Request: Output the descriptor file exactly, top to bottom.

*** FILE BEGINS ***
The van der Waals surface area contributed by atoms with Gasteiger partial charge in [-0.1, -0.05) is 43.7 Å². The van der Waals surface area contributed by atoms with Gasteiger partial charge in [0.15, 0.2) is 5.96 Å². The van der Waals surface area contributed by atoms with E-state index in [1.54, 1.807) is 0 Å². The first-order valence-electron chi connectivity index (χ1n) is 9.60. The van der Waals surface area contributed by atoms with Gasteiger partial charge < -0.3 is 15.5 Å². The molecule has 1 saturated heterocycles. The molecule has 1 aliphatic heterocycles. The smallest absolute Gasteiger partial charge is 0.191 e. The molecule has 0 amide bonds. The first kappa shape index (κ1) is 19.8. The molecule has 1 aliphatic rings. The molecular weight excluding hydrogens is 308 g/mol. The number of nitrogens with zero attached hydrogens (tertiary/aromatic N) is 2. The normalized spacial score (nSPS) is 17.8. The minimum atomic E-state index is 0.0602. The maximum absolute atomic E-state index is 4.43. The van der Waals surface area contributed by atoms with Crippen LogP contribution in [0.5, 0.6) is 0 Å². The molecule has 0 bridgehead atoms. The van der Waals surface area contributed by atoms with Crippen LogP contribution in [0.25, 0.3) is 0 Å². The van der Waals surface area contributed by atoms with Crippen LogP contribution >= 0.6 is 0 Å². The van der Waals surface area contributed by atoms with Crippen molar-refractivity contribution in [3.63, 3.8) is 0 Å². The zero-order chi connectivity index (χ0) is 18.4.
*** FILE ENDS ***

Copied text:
The van der Waals surface area contributed by atoms with Gasteiger partial charge in [-0.1, -0.05) is 43.7 Å². The van der Waals surface area contributed by atoms with Gasteiger partial charge in [0.15, 0.2) is 5.96 Å². The van der Waals surface area contributed by atoms with E-state index in [1.54, 1.807) is 0 Å². The first-order valence-electron chi connectivity index (χ1n) is 9.60. The van der Waals surface area contributed by atoms with Gasteiger partial charge < -0.3 is 15.5 Å². The molecule has 1 saturated heterocycles. The molecule has 1 aliphatic heterocycles. The smallest absolute Gasteiger partial charge is 0.191 e. The molecule has 0 amide bonds. The first kappa shape index (κ1) is 19.8. The molecule has 1 aliphatic rings. The molecular weight excluding hydrogens is 308 g/mol. The number of nitrogens with zero attached hydrogens (tertiary/aromatic N) is 2. The normalized spacial score (nSPS) is 17.8. The minimum atomic E-state index is 0.0602. The maximum absolute atomic E-state index is 4.43. The van der Waals surface area contributed by atoms with Crippen LogP contribution in [0.5, 0.6) is 0 Å². The molecule has 0 bridgehead atoms. The van der Waals surface area contributed by atoms with Crippen LogP contribution in [0.25, 0.3) is 0 Å². The van der Waals surface area contributed by atoms with Crippen LogP contribution >= 0.6 is 0 Å². The van der Waals surface area contributed by atoms with Crippen molar-refractivity contribution in [3.63, 3.8) is 0 Å². The zero-order chi connectivity index (χ0) is 18.4.